• and international connections and dependency.[7]

A significant factor in the continued development of identity conflicts, and one I personally tend to put much stock in, is the residue of the colonial legacies. In this postcolonial era, nations that suffered under colonial occupation are trying to stitch their societies back together, societies often artificially divided by colonial powers seeking ways to solidify their grasp on the indigenous peoples. As the European powers imposed foreign identities on its conquered people (as, some argue, is the case with the colonial creation of the Hutu and Tutsi distinctions in Rwanda), the native peoples were left to sort out their identity divisions in the wake of postcolonial living. Lederach paraphrases Aküm Longchari’s articulation of the importance of narrative reconstruction when he writes:

“From the perspective of indigenous people…original violence might best be understood as the disruption – and far too often, outright destruction – of a people’s story.”[8]

Their history before colonial invasion cannot be restored to its organic existence, and thus postcolonial societies must “restory” their lives and identities, a process that frequently results in furthering the deep divisions between communities.

Reactions and Supplements to PSC Theory

Yet, not everyone embraces Azar’s PSC theory unequivocally. Many have revived Huntington’s ‘clash of civilization’ thesis in the wake of 9/11; some, like Homer-Dixon, look at conflicts over resource scarcity; while others suggest that ‘third world’ conflicts relate more to ‘distortions of late capitalism’ and imperial Western evangelism than to the shortcomings of local governance.[9] Western “clean-up” only exacerbates the problem, the argument goes, as the interveners have co-opted development so that conflict resolution and social reconstruction become tools to recreate conflicted societies “in the image of the interveners in order to pacify the unruly periphery and maintain the status quo.” Allow me to paraphrase a peace practitioner, who – speaking from his experience in Africa – expressed:

“Conflict is very convenient for you in the West. You rape and pillage my continent, creating all kinds of conflict, and then you send in your peacebuilders to repair it all. And you get paid both times.”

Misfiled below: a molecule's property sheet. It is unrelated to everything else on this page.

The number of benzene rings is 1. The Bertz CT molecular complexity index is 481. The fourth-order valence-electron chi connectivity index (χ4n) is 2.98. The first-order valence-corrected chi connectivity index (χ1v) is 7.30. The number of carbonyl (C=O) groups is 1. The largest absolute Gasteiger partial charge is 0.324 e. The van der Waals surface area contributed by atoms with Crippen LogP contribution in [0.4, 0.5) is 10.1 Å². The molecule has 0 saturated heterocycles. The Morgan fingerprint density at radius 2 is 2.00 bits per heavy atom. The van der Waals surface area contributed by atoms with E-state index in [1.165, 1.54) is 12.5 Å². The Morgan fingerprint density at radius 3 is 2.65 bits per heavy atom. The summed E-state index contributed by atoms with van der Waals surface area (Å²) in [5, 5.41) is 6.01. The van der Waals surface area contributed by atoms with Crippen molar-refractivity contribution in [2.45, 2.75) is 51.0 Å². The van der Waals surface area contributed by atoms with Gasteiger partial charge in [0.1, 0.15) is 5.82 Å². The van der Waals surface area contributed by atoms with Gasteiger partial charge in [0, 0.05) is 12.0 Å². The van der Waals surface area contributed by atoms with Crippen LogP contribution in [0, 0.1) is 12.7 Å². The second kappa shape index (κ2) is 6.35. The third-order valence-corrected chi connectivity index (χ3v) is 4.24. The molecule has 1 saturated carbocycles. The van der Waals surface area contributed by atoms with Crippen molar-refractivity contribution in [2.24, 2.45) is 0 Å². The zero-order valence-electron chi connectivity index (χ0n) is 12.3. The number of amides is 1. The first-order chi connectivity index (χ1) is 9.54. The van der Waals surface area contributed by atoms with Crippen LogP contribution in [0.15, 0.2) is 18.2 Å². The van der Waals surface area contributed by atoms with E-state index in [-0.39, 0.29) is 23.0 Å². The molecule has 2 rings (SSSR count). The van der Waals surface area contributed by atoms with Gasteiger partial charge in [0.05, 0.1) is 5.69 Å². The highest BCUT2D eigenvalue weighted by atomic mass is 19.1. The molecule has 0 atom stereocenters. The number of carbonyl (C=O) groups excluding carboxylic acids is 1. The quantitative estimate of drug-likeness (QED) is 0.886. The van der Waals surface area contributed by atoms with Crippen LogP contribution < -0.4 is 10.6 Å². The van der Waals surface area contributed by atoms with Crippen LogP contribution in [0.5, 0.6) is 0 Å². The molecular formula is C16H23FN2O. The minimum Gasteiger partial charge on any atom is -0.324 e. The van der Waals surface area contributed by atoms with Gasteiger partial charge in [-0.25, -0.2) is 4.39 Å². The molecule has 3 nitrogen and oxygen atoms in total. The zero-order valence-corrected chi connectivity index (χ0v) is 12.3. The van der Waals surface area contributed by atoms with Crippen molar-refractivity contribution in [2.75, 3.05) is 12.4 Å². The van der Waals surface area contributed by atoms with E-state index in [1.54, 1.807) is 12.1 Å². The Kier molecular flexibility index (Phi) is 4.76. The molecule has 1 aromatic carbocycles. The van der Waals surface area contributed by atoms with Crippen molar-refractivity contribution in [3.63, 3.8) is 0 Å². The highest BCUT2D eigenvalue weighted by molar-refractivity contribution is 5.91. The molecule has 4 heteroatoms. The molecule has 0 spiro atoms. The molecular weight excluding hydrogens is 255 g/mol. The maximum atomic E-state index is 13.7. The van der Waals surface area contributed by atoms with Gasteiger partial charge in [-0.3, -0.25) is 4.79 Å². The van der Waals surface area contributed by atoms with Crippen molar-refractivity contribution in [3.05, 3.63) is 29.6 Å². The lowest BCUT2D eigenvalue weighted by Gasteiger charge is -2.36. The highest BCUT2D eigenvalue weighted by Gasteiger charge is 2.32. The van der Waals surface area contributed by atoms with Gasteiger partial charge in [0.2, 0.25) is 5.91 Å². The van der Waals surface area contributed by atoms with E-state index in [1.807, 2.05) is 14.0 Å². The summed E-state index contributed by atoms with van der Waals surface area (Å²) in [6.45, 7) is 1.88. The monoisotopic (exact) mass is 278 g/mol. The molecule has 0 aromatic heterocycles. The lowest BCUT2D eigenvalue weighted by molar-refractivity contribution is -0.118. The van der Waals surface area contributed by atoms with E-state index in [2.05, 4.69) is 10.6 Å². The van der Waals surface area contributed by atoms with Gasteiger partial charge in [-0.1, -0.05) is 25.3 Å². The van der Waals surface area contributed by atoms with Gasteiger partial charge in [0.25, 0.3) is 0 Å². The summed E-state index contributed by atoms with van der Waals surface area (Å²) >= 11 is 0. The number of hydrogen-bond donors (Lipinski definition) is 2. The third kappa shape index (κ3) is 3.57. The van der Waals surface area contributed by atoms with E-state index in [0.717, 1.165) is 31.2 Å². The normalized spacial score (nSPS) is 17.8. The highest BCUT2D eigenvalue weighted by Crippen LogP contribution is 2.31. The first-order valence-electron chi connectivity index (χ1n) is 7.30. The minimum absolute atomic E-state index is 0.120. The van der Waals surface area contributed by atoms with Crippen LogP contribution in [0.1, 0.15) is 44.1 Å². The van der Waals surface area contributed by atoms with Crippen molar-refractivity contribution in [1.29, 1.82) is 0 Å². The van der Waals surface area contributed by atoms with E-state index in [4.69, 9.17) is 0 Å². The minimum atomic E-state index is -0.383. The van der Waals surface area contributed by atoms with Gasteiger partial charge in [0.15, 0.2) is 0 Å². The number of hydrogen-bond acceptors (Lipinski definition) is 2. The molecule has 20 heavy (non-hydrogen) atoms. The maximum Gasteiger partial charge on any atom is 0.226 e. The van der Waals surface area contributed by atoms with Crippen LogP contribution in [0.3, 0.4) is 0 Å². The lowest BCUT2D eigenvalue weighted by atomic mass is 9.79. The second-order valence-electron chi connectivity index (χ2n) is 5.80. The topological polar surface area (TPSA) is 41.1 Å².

Others still, like Collier, hold that greed rather than grievance, as Azar claimed, is a more accurate indicator of major armed conflict in the world today. Essentially, this argument claims that economic incentives and the desire for power and control lie at the root of armed conflict far more often than do people’s unmet needs.[10]

What do you think of all this? Is Azar’s theory of protracted social conflict helpful? Do you find the supplements and reactions of others, such as the environmental or the Western capitalist approaches, to be more in line with the way you understand conflicts in the world today?

[1] Ramsbotham, et al, “Conflict Resolution: Origins, Foundations and Development of the Field,” in Contemporary Conflict Resolution, 35-62.

[2] The Peace of Westphalia, signed in 1648 between the major European powers of the day, ended the Thirty Years’ War and generated a new political system in Europe based on the notion of a sovereign state that had the right to handle its own affairs without the threat of foreign intervention.

[3] Lederach, Building Peace, 6.

[4] Qtd. in Ibid, 9.

[5] Ramsbotham, 97.

[6] Qtd. in Ibid., 99.

[7] Ibid, 100-102.

[8] LederachThe Moral Imagination, 150

[9] Ramsbotham, 105.

[10] Ibid, 108.

Works Cited

Lederach, John Paul. Building Peace: Sustainable Reconciliation in Divided Societies . Washington, D.C.: United States Intitute of Peace Press, 1997.

—. The Moral Imagination: The Art and Soul of Building Peace. New York: Oxford University Press, 2005.

Ramsbotham, Oliver, Tom Woodhouse, and Hugh Miall. Contemporary Conflict Resolution, 3rd ed. Cambridge, UK: Polity Press, 2011.

Leave a Reply

This site uses Akismet to reduce spam. Learn how your comment data is processed.

%d bloggers like this: